by Sasha Alyson
A tweet of the above map, along with a link to our story about gender parity in education, drew more replies than anything we’ve done, heavily from Australia and New Zealand.
Some were thoughtful, from people who’d read the story. From others, who clearly had not read it, the most printable replies said “That’s a lie!” or “Go back where you came from.” Whatever happened to the good old days when people read the message before they shot the messenger?
Some of the thoughtful ones, however, pointed out real concerns. As I did further research, I found three quite different issues that merit another look. Let’s take them one by one.
1. Comparing regions on the map
UNESCO published a gender-parity chart based on what percentage of children, in six regions, failed to achieve Minimum Proficiency Levels (MPLs) in math and reading. The chart was hard to take in at a glance, so I converted the data into a map, and suggested using it to compare overall gender parity in education in various regions.
That was a mistake. This index is only one part of the picture, and it can be a misleading part. Parity figures involve dividing one number by the other. When doing that, if the numbers are small, a slight difference can look more important than it really is. This is easiest to see with an example, using actual UIS data (Minimum Proficiency in Reading, end of secondary school) for three countries.
The first two columns show the percentage of females, and males, who achieved this level. In nearly all countries where data exists, females do better in this category.
Then I calculated the gender parity index in two ways. (For ease of comparison, I made the calculations such that GPI less than 1.00 means boys are disadvantaged. Some tables calculate the ratio in the opposite way.)
The first shows gender parity amongst those who DID reach MPLs. Australia was closest to being equal, with about 76 boys for each 85 girls, or 89%.
Then it shows the gender parity index based on those who did NOT reach MPLs. The country order is reversed. Algeria looks much better: 72 girls compared to 85 boys do not achieve the MPLs.
Neither way is “right.” Both show a part of the picture; neither shows it all.
2. Did I make up the data?
Many people charged me with making up the data, even though the source – UNESCO – was clearly stated. I used a report from the UNESCO Institute for Statistics (UIS), and then averaged 4 datapoints per region to make a simpler chart. There were a couple of judgment calls involved so below, I’ll explain exactly what I did. There’s nothing controversial here.
3. UNESCO did pull some fast stuff
It seems quite clear, on the other hand, that the UNESCO Institute for Statistics did manipulate and misuse data, as well as scramble numbers, and is quite free about estimating data that it doesn’t have while not being upfront about that. Some of this I’m still researching; in The Rabbit Hole of UNESCO Statistics I’ve documented several highlights, and a story linked below documents previous deceptive behavior.
I created the map using data published by UNESCO.(1) There’s good reason to be skeptical of U.N. statistics but that’s what is available. Even by its own numbers, the U.N. and the big NGOs are deceiving the world about gender parity. They use this issue to claim the high moral ground. It is sheer, self-serving hypocrisy.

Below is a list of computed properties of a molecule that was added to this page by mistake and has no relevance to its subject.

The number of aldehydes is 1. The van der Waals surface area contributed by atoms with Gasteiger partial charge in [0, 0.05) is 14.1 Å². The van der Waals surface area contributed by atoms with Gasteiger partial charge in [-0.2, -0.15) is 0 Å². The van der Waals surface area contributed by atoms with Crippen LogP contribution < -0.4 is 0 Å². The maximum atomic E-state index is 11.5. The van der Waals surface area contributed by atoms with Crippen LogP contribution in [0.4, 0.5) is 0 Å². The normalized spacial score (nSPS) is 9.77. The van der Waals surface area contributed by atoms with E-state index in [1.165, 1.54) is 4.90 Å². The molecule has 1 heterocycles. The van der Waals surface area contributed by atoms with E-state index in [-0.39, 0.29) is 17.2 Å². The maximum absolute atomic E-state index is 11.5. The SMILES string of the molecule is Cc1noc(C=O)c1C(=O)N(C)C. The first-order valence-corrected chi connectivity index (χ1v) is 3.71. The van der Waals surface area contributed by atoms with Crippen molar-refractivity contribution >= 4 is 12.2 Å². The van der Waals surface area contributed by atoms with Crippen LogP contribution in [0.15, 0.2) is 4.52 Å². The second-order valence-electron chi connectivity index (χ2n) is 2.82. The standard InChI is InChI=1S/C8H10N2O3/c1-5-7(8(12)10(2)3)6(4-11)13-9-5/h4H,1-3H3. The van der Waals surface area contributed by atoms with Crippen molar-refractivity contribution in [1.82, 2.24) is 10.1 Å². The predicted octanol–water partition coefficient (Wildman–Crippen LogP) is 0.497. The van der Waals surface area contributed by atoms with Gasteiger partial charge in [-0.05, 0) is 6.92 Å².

Data for six regions comes from the UNESCO chart shown below. Inexplicably, UNESCO didn’t include Oceania on their chart so I drew it, using UNESCO data from the same report.
The chart shows four categories of the gender gap per region:
Blue: Math, lower secondary age
Red: Math, primary age
Green: Reading, lower secondary age
Orange: Reading, primary age
Perfect gender parity gets a score of 1.00. Sub-Saharan Africa hit that with math, lower-secondary age, so there is no blue line to see. Numbers lower than 1.00, with lines going to the left, mean that boys are disadvantaged; to the right, girls are disadvantaged.
When you take data from one source and display it in a new way, there are always judgment calls involved. There’s a lot of room for hidden biases to creep in, and it’s not always accidental. In the interests of transparency, I’ll explain two decisions I made.
First, by U.N. definitions, gender parity is achieved if the actual number is within 3 points of 1.00; that region is gray, on their chart. For the map, I took the average only of how far the line extended beyond the gray. So if the score was 1.07, that became 4 because it went only 4 points beyond the gray. (The chart wouldn’t look much different if I hadn’t made this adjustment.) Here are the average values, by region:
Second, suppose that in one region the blue line goes 3 points to the left, and orange goes 3 points to the right. How do you handle that? Do you add 3+3 and get 6? Or treat the first number as a negative, and get 0? Neither approach is perfect, but the second seems far better for describing inequality. Under the first method, a region where all the lines went 5 points left would be treated as comparable to one where half went left, half went right. But inequality isn’t about random fluctuations; it’s about consistently putting one group at a disadvantage.
Even if you used the the first method, however, not much changes:
Notes and Sources
1. Chart and data are from More Than One-Half of Children and Adolescents Are Not Learning Worldwide, Unesco, and Unesco Institute for Statistics, Fact Sheet No. 46, September 2017 (UIS/FS/2017/ED/46). Chart is on page 9. (I added white space and a line between the regions; UNESCO had put them flush against each other, making it harder to read.) Oceania data is in tables which, again inexplicably, are far apart. Reading is on page 3, Math is in an annex at the end.